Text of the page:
Teaching end of life to nursing students
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Teaching end of life to nursing students

An article written by Cindy Hoang

Working as a nurse during the COVID-19 pandemic had many challenges. One of them was caring for a person who was at the end of their life. However, instead of being surrounded by loved ones, they were alone. The only comforting hand and soothing presence felt by patients during this time was from their health care workers.

For a student or graduate nurse who may not have had many experiences with death, this would have been extremely confronting. The COVID-19 experience showed us the significant role nurses play in caring for people at end-of-life (EOL). However, research has demonstrated that nursing students often feel underprepared and anxious when caring for a dying patient. [1,2] So how is it currently being taught in higher education? In recent years, EOL simulations have become a popular teaching methodology.

Simulation based learning (SBL) is an experiential learning experience where a “situation [is] made to resemble clinical practice as closely as possible”. [3] In a recent scoping review, we looked at the current research on EOL simulations in undergraduate nursing education. Many common themes emerged, however the one which really sparked my interest was the influence of the facilitator. Students were able to identify key qualities in an educator which promoted their learning.

Being an educator, I find teaching someone how to care for a dying person much harder than teaching someone how to care for a patient with chest pain requiring intervention. On one hand, we have clinical skills that have set steps and the other hand, soft skills. How do you effectively teach someone sympathy, therapeutic communication, and kindness? Qualities which are so important when caring for people at EOL but there is no concrete step-by-step process to achieving this. It varies widely and knowing what to do and how to say it often changes based on the situation. There are no best practice guidelines for facilitation of an EOL simulation, which is what I am ultimately trying to achieve with my PhD.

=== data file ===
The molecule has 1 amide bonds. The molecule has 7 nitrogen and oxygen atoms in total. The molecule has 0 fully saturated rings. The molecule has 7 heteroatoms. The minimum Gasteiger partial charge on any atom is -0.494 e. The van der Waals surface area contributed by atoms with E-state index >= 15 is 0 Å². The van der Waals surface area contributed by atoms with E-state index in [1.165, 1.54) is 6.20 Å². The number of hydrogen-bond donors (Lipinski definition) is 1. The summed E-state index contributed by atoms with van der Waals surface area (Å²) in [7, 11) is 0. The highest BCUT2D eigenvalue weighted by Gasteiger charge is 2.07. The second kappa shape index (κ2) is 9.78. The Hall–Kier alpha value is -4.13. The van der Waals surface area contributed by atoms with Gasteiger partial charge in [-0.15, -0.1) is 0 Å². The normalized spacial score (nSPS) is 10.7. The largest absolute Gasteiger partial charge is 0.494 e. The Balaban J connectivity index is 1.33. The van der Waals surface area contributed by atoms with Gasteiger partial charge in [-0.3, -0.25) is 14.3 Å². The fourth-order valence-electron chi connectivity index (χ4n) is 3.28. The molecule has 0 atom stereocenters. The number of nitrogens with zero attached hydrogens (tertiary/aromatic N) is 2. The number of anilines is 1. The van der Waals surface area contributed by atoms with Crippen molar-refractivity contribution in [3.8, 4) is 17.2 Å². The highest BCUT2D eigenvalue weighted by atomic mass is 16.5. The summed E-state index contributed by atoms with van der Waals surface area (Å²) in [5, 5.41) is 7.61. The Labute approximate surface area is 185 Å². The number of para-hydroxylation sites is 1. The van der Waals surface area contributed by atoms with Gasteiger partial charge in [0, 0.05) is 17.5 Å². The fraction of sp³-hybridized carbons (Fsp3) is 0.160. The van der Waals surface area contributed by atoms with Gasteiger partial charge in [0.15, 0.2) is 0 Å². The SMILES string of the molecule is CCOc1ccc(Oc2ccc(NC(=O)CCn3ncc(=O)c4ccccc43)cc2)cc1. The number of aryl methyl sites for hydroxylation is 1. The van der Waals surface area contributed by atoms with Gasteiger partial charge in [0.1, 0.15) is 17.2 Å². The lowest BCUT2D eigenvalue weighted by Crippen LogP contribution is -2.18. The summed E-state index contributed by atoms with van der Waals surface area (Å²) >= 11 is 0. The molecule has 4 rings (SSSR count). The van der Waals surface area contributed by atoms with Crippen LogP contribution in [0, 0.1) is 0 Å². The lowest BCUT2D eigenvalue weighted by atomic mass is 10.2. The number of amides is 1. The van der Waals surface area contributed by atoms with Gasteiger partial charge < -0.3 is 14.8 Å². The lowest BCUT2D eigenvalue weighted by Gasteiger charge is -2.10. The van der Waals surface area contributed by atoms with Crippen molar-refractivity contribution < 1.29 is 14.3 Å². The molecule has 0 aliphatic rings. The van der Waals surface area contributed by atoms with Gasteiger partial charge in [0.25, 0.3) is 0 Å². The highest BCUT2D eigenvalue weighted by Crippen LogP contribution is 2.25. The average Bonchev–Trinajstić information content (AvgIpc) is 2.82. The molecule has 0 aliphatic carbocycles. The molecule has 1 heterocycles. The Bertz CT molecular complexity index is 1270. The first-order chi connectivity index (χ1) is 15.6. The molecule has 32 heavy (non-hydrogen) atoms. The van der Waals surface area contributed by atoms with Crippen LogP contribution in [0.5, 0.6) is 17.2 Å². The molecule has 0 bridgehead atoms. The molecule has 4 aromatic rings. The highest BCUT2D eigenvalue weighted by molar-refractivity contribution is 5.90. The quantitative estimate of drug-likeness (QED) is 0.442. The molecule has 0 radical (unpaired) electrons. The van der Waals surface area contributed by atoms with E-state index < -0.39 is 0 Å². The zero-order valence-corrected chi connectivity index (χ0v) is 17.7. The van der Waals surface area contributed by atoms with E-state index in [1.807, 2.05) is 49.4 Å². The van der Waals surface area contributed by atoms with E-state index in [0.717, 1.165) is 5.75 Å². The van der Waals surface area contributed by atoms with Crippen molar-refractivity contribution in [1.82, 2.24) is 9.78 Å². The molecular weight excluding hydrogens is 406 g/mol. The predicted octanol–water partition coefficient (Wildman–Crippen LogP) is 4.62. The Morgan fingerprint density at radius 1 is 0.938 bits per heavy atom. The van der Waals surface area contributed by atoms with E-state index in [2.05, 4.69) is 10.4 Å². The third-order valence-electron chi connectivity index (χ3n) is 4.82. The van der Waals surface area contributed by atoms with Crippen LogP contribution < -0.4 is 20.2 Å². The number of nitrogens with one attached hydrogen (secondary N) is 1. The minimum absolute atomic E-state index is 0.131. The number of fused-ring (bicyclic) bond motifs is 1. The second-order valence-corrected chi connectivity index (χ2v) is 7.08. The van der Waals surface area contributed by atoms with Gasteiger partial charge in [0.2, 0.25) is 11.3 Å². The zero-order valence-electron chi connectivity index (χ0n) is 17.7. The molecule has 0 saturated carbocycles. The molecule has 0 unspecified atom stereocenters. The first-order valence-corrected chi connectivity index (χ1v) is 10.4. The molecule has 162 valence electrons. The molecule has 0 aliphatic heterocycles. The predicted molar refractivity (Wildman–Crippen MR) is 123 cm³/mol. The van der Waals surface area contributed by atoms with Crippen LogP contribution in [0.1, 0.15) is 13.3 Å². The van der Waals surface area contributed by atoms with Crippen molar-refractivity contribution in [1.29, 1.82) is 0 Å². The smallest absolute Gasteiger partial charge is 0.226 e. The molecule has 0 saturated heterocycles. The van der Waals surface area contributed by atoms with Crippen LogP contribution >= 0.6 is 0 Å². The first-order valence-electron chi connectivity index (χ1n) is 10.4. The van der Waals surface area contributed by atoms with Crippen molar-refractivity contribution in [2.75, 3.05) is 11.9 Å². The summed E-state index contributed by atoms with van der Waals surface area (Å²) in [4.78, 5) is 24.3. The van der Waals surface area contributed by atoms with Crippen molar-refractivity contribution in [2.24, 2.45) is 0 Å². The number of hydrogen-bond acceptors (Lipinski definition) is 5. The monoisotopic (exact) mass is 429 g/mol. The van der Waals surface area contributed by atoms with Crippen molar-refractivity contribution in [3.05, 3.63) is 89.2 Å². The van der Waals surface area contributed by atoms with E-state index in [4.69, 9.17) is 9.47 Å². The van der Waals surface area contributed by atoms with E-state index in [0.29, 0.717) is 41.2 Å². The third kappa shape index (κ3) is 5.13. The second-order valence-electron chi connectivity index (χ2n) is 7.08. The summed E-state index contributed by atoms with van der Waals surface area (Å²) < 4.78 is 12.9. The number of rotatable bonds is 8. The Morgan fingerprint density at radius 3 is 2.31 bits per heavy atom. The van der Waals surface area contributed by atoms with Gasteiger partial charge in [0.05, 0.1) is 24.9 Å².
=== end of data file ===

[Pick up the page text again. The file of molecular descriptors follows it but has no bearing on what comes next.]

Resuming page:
Now more than ever, I think it is important to highlight the need for a more robust curriculum which can lead to well-rounded nurses capable of entering the workplace armed with the skills to care for people at EOL, across the lifespan. It’s interesting when I first started my PhD about EOL, I immediately associated it with care of the older person. But that really is not the case. While we do have an ageing population, it is a good reminder for us all that death does not have preferences.


  1. Heise BA, Gilpin LC. Nursing Students' Clinical Experience With Death: A Pilot Study. Nurs Educ Perspect. 2016 Mar-Apr;37(2):104-6.
  2. Hjelmfors L, Strömberg A, Karlsson K, Olsson L, Jaarsma T. Simulation to Teach Nursing Students About End-of-Life Care. J Hosp Palliat Nurs. 2016 Dec;18(6):512-8.
  3. Jeffries PR. Simulation in nursing education: from conceptualisation to evaluation. Washington (DC): National League for Nursing; 2007 p. 28.

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Cindy Hoang
PhD Candidate
Lecturer in Nursing, La Trobe University
and Cardiac Nurse, Alfred Hospital



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The views and opinions expressed in Palliative Perspectives are those of the authors and are not necessarily supported by CareSearch, Flinders University and/or the Australian Government Department of Health and Aged Care.